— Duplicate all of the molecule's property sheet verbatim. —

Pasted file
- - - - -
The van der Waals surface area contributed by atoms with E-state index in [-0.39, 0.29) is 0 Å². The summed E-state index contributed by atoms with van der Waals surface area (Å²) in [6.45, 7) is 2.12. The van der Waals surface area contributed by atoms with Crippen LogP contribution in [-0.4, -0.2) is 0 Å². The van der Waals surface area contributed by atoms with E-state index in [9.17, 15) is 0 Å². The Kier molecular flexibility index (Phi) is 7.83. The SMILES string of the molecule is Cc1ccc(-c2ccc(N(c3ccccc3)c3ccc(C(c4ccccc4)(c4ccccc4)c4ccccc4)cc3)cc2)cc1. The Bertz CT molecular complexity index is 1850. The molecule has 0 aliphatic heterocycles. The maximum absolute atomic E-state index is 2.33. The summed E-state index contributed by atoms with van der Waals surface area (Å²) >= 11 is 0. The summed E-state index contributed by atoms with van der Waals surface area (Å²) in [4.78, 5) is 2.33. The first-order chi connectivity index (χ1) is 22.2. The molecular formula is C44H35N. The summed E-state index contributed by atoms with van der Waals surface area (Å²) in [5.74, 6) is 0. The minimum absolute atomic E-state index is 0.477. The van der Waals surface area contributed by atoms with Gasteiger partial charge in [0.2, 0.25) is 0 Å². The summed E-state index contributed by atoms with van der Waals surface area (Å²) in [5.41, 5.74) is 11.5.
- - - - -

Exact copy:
The van der Waals surface area contributed by atoms with E-state index in [-0.39, 0.29) is 0 Å². The summed E-state index contributed by atoms with van der Waals surface area (Å²) in [6.45, 7) is 2.12. The van der Waals surface area contributed by atoms with Crippen LogP contribution in [-0.4, -0.2) is 0 Å². The van der Waals surface area contributed by atoms with E-state index in [9.17, 15) is 0 Å². The Kier molecular flexibility index (Phi) is 7.83. The SMILES string of the molecule is Cc1ccc(-c2ccc(N(c3ccccc3)c3ccc(C(c4ccccc4)(c4ccccc4)c4ccccc4)cc3)cc2)cc1. The Bertz CT molecular complexity index is 1850. The molecule has 0 aliphatic heterocycles. The maximum absolute atomic E-state index is 2.33. The summed E-state index contributed by atoms with van der Waals surface area (Å²) >= 11 is 0. The summed E-state index contributed by atoms with van der Waals surface area (Å²) in [4.78, 5) is 2.33. The first-order chi connectivity index (χ1) is 22.2. The molecular formula is C44H35N. The summed E-state index contributed by atoms with van der Waals surface area (Å²) in [5.74, 6) is 0. The minimum absolute atomic E-state index is 0.477. The van der Waals surface area contributed by atoms with Gasteiger partial charge in [0.2, 0.25) is 0 Å². The summed E-state index contributed by atoms with van der Waals surface area (Å²) in [5.41, 5.74) is 11.5.